Another object of the invention is to provide bioadhesive orally dissolving films containing insulin for improving onset of action, lowering the dosing, and enhancing the efficacy and safety profile thereof. Said films also improve the dosing accuracy relative to other administration forms. Notably, the films of the invention may dissolve rapidly without the need for water, which provides an easy alternative to patients with swallowing disorders and to patients suffering from nausea, such as after chemotherapy.
 In yet another aspect of the invention, provided are orally dissolving bilayer films which combine the advantages of both fast- and slow-dissolving films. In another embodiment, the invention provides a single-layer film for immediate- and/or sustained-release of insulin. The films of the invention may further comprise one or more active agents such as tooth whitening materials, breath fresheners, anti-cavity compounds, additional anti-diabetic agents, taste masking agents, flavor agents, etc., which may be delivered to the oral cavity. Both film types provide for ease of application.
 An additional aspect of the invention is to provide orally dissolving single-layer films which comprise short-acting forms of insulin (such as lispro, aspart and glulisine) as well as long-acting forms of insulin (such as Neutral Protamine Hagedorn (NPH)/isophane, lente, ultralente, glargine, and detemir), thereby achieving immediate- and prolong-effect.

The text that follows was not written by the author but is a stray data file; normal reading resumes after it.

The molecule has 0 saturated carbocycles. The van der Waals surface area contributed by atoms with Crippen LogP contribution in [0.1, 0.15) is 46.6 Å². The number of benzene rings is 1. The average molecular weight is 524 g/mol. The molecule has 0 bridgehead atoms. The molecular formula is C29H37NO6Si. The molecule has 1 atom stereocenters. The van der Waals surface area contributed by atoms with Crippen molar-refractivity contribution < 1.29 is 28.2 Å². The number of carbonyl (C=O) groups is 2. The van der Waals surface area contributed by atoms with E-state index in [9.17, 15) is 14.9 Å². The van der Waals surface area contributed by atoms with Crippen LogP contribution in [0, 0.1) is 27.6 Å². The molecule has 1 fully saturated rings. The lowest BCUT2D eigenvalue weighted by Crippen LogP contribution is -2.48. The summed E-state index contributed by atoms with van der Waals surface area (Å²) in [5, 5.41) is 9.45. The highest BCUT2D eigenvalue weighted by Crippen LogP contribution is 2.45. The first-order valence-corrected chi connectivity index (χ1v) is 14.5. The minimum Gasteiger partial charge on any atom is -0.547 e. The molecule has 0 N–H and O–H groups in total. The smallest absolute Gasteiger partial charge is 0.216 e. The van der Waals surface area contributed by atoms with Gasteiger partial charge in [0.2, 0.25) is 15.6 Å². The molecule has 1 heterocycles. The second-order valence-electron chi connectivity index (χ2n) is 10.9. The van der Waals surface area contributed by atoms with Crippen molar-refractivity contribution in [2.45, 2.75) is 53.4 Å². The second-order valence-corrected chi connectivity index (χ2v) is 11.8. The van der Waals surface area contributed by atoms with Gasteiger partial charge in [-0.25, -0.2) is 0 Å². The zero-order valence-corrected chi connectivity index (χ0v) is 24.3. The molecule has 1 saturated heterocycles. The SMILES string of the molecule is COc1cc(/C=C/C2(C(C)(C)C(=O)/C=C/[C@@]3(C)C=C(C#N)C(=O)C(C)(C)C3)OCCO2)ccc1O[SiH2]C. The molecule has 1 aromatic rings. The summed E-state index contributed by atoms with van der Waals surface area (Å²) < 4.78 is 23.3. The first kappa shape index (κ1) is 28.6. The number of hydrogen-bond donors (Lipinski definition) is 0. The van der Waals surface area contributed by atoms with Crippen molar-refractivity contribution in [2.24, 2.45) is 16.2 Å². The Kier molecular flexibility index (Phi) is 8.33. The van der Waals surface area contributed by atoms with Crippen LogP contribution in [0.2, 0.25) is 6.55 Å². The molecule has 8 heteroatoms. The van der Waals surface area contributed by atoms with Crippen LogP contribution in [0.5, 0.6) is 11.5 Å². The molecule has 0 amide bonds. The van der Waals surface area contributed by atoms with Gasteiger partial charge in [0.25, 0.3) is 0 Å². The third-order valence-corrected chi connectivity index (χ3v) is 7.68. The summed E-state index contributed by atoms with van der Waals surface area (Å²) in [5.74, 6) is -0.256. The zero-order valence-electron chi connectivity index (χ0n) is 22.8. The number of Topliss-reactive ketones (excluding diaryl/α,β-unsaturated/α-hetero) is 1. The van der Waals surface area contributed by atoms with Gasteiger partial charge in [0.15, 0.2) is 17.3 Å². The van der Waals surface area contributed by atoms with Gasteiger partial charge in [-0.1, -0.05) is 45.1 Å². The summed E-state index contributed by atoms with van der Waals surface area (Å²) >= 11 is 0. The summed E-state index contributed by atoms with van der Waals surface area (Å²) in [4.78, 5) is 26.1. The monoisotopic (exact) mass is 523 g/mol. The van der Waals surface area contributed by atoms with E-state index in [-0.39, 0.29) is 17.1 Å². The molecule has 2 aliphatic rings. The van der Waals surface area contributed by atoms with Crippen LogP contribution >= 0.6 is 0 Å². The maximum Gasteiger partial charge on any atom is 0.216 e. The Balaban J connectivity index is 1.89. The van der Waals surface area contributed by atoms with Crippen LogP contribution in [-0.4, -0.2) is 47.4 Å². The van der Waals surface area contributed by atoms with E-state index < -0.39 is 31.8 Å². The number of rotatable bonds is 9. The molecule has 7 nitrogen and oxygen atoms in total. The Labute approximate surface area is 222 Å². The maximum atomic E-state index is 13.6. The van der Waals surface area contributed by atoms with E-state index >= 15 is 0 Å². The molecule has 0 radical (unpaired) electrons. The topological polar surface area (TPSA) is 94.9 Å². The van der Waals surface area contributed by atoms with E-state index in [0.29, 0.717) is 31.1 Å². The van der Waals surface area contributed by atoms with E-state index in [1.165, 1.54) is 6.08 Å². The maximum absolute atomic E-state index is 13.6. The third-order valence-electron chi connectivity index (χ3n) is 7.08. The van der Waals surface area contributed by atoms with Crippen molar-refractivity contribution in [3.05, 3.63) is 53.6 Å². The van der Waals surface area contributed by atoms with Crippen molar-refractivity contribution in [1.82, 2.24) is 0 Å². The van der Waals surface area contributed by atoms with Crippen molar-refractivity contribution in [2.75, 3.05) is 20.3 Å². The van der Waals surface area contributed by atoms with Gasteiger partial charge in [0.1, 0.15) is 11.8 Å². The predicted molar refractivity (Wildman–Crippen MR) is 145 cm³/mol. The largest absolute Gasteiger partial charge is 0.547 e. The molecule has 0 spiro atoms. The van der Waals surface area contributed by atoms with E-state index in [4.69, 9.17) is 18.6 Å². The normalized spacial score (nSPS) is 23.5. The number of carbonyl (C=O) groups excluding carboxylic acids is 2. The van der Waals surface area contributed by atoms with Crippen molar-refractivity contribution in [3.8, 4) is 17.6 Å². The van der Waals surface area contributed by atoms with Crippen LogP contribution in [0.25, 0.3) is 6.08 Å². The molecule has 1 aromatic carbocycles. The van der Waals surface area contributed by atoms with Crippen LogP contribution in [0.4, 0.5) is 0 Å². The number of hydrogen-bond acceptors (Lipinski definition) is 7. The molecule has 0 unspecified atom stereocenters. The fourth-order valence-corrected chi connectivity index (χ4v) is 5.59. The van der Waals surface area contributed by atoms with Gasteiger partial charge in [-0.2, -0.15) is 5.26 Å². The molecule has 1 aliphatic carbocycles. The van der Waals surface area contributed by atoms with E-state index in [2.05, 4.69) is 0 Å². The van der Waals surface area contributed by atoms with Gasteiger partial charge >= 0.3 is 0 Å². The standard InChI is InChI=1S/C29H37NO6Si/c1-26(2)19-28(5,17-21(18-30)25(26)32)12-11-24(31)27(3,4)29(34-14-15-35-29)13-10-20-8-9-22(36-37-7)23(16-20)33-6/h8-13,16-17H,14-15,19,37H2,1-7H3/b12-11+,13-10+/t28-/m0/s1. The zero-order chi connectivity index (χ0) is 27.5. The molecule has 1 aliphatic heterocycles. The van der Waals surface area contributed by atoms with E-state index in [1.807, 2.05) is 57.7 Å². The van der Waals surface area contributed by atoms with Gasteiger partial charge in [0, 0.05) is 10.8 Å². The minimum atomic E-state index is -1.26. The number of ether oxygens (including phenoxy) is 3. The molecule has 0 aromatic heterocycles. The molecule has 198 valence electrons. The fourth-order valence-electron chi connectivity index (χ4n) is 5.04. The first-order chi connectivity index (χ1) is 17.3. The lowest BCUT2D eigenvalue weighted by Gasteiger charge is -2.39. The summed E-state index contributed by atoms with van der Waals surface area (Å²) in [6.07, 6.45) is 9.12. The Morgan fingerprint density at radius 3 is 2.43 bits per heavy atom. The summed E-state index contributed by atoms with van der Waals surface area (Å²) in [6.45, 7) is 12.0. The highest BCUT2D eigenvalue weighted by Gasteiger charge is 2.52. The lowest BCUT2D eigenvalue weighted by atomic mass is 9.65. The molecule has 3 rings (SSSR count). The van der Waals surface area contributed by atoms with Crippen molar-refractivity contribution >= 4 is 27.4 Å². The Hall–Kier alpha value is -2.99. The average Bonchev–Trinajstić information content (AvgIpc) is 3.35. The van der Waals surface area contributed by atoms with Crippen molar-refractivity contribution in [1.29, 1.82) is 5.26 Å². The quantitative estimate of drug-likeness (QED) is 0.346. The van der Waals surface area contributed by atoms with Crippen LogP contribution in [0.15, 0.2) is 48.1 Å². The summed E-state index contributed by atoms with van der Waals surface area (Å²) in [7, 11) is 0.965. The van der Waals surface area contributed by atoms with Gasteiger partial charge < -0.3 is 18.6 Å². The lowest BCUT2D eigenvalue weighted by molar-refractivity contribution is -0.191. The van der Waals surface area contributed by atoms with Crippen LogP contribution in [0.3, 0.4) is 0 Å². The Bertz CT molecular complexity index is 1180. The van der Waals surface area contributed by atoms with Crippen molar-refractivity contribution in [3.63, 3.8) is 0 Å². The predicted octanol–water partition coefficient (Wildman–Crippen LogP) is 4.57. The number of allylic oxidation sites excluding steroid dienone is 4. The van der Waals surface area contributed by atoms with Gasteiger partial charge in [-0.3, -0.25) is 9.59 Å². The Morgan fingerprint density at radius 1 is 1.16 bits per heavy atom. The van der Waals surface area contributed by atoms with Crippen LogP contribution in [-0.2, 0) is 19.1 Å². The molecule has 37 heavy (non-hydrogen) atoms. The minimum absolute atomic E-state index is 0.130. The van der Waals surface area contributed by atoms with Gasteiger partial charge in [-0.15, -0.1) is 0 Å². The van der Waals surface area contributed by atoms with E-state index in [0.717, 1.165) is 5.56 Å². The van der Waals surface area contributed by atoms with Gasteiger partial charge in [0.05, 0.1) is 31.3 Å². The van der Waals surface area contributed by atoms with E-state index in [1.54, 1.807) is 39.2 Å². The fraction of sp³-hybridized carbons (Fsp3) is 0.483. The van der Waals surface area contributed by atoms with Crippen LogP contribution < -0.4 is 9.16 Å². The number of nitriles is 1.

The films of the invention may comprise additional flavor agents, flavor masking agents, and colorants.
 Another aspect of the invention is the method of insulin administration. In certain embodiments, the insulin-containing film is applied to the tongue and adheres to the palate. The film is designed to be flexible and bioadhesive. The film is also designed such that it disintegrates and dissolves upon administration and the drug is released for oral and/or transmucosal absorption. In addition, the films of the invention provide a method to alleviate or eliminate undesired taste or sensation of insulin.
 These and other objects and advantages of invention will become apparent as the description proceeds.
SUMMARY OF THE INVENTION